My Flower Farming Year - and what a year....

Article Published By Flowers From The Farm on Dec 24 2020

     

    by Kate Norris, Northumbrian Flowers

     

    January 2020

    The New Year starts with 2 weddings. I enlist hubby to help create a hanging bauble canopy on New Years Day - it takes 2 hrs to set up and hang hundreds of glass baubles with tea lights. Hubby not impressed but it looks amazing in photos!

    The New Year also marks the start of a new chapter with the License to Occupy a much bigger plot.  Giant (it seems at the time of ordering) polytunnel is officially ordered and we start the winter tidy at the home plot and at the new plot. No seed sowing done but plenty of seedlings overwintering from Autumn sowings.

    Consultation with a couple living China who plan to return to UK for a local wedding in  November 2020. We talk about the virus sweeping China and they tell me how bad it really is over there. This stays in my mind.

    I do a late planting of tulips and look forward to a spring carnival colour.  

     

    February

    The annual Flowers From the Farm conference. I attend, catch up with friends, enjoy talks and demonstrations, network.  After my conversation last month, I find I'm acutely aware of being in a large gathering of people from all over the UK.

    Weather turns cold, typical of this month, but I push on with clearing and planting shrubs. Do my annual seed packet sort.  I have another very small wedding -  blissfully unaware that this will be a ‘big’ wedding from July onwards. With the help of commercially grown British blooms from Helen at Evolve flowers I provide  a fully British flowers bridal bouquet and do table décor with my own foliage. 

    I start to pot up hundreds of cottage garden perennials for plant sales and sow a load of different vegetables. Coronavirus is still in the back of my mind and the storm is gathering via constant news stories on the topic. I pot up the dahlia tubers and take cuttings.

    A seasonal winter bouquet of white hellebores, alstroemeria and Eucalyptus. All British grown.

    March

    Work at the new plot gathers pace: polytunnel construction team are set to arrive 3rd week. Need to have the area clear and paths laid.   More weeding, potting up, seed sowing has started.  

    Polytunnel is built -  the very same weekend the Lockdown is announced, 

    Mother’s Day flower orders go through the roof.  People are worried and taking this seriously, sending flowers to show they care and miss loved ones.  I get emotional writing messages on cards to mums, I think of my own mum – my gardening inspiration and my biggest supporter, critic, fan and all round help when she isn’t working herself!

    97 roses get planted into the new tunnel. Realise I miscalculated and decide after the winter the whole tunnel will be dedicated to these and work out I can squeeze in a further 65 plants and plan how to raise the money to buy another 60ft x 27ft tunnel by the following autumn.

    On dry days I start getting the hardy annuals and new perennials planted out.

    Early March I take the decision to email all April wedding bookings to sound them out about their plans and postponements in the face of Covid-19. Replies come back thick and fast  - the majority are already planning to postpone. Becomes an avalanche of admin. I set up seed collections on my website, cut flowers and vegetables, sow more vegetables too.

     

    April

    The first week after lockdown I start a daily live morning gardening chat on my fb page, initially to keep me busy and to keep a routine. Find that it also  helps people stuck at home for the first time with time or alternatively with young children on their hands.  I show people how to sow and  what they can use. I broadcast from the second plot and from my greenhouse or polytunnel, giving an insight to the life of a flower farmer.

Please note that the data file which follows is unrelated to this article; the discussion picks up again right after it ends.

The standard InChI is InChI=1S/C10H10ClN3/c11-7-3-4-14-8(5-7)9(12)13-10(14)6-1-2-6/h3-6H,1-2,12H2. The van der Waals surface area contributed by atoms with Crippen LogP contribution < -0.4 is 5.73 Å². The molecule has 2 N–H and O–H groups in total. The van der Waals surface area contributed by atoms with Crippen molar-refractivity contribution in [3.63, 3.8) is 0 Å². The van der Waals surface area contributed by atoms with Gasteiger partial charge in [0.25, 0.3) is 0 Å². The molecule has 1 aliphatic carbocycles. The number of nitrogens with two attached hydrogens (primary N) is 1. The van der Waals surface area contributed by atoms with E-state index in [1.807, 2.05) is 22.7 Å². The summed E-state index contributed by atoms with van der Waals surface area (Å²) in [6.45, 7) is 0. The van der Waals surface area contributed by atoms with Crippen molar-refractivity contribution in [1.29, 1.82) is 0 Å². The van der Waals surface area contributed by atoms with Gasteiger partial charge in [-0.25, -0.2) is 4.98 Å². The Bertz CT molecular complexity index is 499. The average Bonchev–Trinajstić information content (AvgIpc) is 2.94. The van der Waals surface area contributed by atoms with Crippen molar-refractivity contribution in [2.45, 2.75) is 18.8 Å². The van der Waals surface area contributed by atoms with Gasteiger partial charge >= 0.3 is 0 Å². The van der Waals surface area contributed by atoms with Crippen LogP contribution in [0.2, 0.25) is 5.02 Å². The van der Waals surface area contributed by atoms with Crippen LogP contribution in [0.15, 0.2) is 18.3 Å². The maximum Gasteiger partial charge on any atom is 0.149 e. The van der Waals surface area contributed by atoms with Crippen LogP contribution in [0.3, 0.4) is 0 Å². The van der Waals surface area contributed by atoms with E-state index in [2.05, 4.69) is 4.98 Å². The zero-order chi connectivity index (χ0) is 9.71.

I speak to florists I supply, telling them to get their websites set up for ecommerce asap.  They do.  Supply of spring flowers starts despite the lockdown, as well as my own gift bouquet service.  Everything gathers pace:  potted plants, vegetable seedlings, cut flower seedlings are a hit.  I cannot harvest tulips, alliums, anemone, blossoms, narcissi quick enough with one florist buying whopping 1000 stems a week every week bar the first week of lockdown. 

    By mid April every wedding from April to end of July has postponed to 2021. I need to think of my income streams.  Cut flowers and potted plant sales are not enough - weddings and the workshops are a vital source of income when flower farming is your sole employment.

    I am blown away as tulips and narcissi grow and flower: lovely strong straight stems. I deliver a special bouquet to each of my brides on what would have been their wedding day, all made using my own flowers.

    A wedding bouquet of spring hellebores and tulips - all British grown seasonal flowers

     

    May

    The weather is unbelievably warm, plant sales along with the vegetable and flower seedlings go through the roof, sweet peas in the tunnel start to show flowering stems, alliums are plentiful, blossom still producing, the first cuts of perennials start.  My worries about a gap after the tulips proves groundless and I am secretly pleased with myself. 

    Planting out continues.  Mulching of  shrubs and perennials.  Irrigation laid in new beds.  My husband and I celebrate a year since his life saving open heart surgery. His fitness slowly and steadily improving, the psychological after effects are still being worked through.

    The lease to my new plot is not finalised and I do a floral crown workshop live on fb for 48 women to celebrate Garden Day. Proves a roaring success with many  afterwards saying that it was the highlight of Lockdown 1.

     

    June

    August and September weddings postpone to 2021. Weirdly new enquiries for 2021 and 2022 start.  My admin continues to increase. I remain positive and encourage fellow Flowers from the Farm members to look for new avenues of revenue, and offer support and advice as best I can.